Medical Trials Are Transferring Out of the Lab and Into Folks’s Properties

When the pandemic hit last year, clinical trials were affected. Universities closed and hospitals focused on fighting the new disease. Many studies that required repeated personal visits to volunteers have been delayed or canceled.

However, some scientists found creative ways to continue their research even when the personal interaction was inherently risky. They sent medicines Tests conducted via video chat and asked patients to monitor their own vital signs at home.

Many scientists say this shift towards virtual studies is long overdue. If these practices persist, they could make clinical trials cheaper, more efficient and fairer, and provide cutting-edge research opportunities to people who otherwise would not have the time or resources to use them.

“We’ve found that we can do things differently and I don’t think we’ll be going back to the way we used to know,” said Dr. Mustafa Khasraw, a Medical oncologist and clinical trial specialist at Duke University.

According to one analysis, nearly 6,000 studies have been registered on ClinicalTrials.gov stopped between January 1 and May 31, roughly twice as many as in times without a pandemic.

For example, at Johns Hopkins University, researchers delayed their study of how adults ages 65 to 80 metabolized tenofovir, a drug used to prevent and treat HIV

“The idea of ​​recruiting older people who we know are at particular risk – recruiting them to answer a fundamental question that doesn’t immediately change care or affect their health – just didn’t seem like it what we should do, “said Dr. Namandje Bumpus, the pharmacologist leading the study, which is on hold.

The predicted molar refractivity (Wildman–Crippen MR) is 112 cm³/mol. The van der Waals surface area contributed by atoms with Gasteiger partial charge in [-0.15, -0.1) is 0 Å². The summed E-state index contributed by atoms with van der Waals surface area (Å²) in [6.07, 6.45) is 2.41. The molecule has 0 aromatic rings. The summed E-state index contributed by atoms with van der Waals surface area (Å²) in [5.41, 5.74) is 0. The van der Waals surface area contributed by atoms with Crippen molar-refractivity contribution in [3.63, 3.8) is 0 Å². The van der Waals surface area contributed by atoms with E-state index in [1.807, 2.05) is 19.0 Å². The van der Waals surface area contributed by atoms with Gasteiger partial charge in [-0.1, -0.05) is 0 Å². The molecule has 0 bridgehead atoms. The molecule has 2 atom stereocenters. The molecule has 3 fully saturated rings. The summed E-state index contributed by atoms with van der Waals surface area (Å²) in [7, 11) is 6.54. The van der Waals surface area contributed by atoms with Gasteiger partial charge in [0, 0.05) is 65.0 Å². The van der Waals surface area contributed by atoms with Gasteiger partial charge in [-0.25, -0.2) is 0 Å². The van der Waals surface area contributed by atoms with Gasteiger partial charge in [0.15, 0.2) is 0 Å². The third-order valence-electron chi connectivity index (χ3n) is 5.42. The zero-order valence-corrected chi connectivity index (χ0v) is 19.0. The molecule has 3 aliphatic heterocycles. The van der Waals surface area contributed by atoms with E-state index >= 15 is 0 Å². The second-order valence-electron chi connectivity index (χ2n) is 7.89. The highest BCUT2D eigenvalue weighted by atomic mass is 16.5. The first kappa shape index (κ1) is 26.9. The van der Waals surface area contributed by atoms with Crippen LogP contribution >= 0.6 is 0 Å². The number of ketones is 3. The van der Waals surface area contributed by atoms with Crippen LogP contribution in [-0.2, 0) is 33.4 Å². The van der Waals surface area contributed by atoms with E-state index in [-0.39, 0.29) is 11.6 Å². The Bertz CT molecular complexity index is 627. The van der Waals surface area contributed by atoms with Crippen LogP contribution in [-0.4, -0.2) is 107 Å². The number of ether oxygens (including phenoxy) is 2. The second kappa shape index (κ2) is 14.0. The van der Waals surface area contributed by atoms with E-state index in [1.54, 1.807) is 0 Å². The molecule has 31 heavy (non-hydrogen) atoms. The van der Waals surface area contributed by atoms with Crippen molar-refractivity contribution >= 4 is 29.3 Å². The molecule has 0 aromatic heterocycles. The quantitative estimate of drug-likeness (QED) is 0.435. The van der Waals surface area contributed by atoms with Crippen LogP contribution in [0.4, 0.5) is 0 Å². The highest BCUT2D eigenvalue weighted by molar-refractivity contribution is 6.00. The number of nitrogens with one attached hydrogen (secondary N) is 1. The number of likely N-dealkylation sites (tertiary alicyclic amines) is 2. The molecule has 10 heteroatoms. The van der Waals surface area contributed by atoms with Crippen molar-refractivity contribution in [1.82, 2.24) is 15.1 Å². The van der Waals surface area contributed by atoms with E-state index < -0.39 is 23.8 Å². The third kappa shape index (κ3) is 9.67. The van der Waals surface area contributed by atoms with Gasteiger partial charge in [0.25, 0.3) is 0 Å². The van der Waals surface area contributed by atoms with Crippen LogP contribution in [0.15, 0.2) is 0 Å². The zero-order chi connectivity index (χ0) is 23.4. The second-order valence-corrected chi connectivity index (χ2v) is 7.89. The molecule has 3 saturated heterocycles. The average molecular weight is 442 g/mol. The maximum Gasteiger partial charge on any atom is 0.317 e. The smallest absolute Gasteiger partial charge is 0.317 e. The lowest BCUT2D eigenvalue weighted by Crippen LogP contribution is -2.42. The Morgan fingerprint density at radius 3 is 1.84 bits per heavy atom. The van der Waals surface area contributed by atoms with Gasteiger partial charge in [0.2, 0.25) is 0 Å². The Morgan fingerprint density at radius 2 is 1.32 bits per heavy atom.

In Flint, Michigan, researchers had to stop enrolling emergency patients in a hypertension study. Other volunteers dropped out or were difficult to contact.

“Their phone service is down, or they have very different schedules, or they are harder to reach because they care about someone,” said Dr. Lesli Skolarus, a stroke neurologist at the University of Michigan who is leading the study.

Dr. Skolarus and her colleagues have continued the process, albeit with a few changes. Most importantly, they canceled their personal follow-up exams and instead asked participants to take blood pressure cuffs with them and send photos of the readings via SMS.

Other research teams made similar adjustments. Neurologists at Massachusetts General Hospital in Boston revised a pilot study of methylphenidate, the active ingredient in Ritalin, in seniors with mild dementia or cognitive impairment. Instead of going to the hospital every two weeks, study participants now receive their medication in the mail, take cognitive assessments via video conferencing, play brain games on their computers, and conduct daily surveys at home.

“In essence, it is now an entirely virtual study,” said Dr. Steven Arnold, the neurologist who led the study.

Updated

Apr. 18, 2021, 10:01 p.m. ET

Even when scientists can’t eliminate personal visits, they find ways to reduce them. When Lorraine Wilner, a 78-year-old retiree with metastatic breast cancer, first started a clinical trial at Duke University last summer, she had to take a three-hour drive to the Durham, NC campus every four weeks for blood tests and occasionally other tests. She said she always left with a full gas tank. “So I don’t have to stop at a gas station or touch things or go to places where half of the people don’t wear a mask,” she said.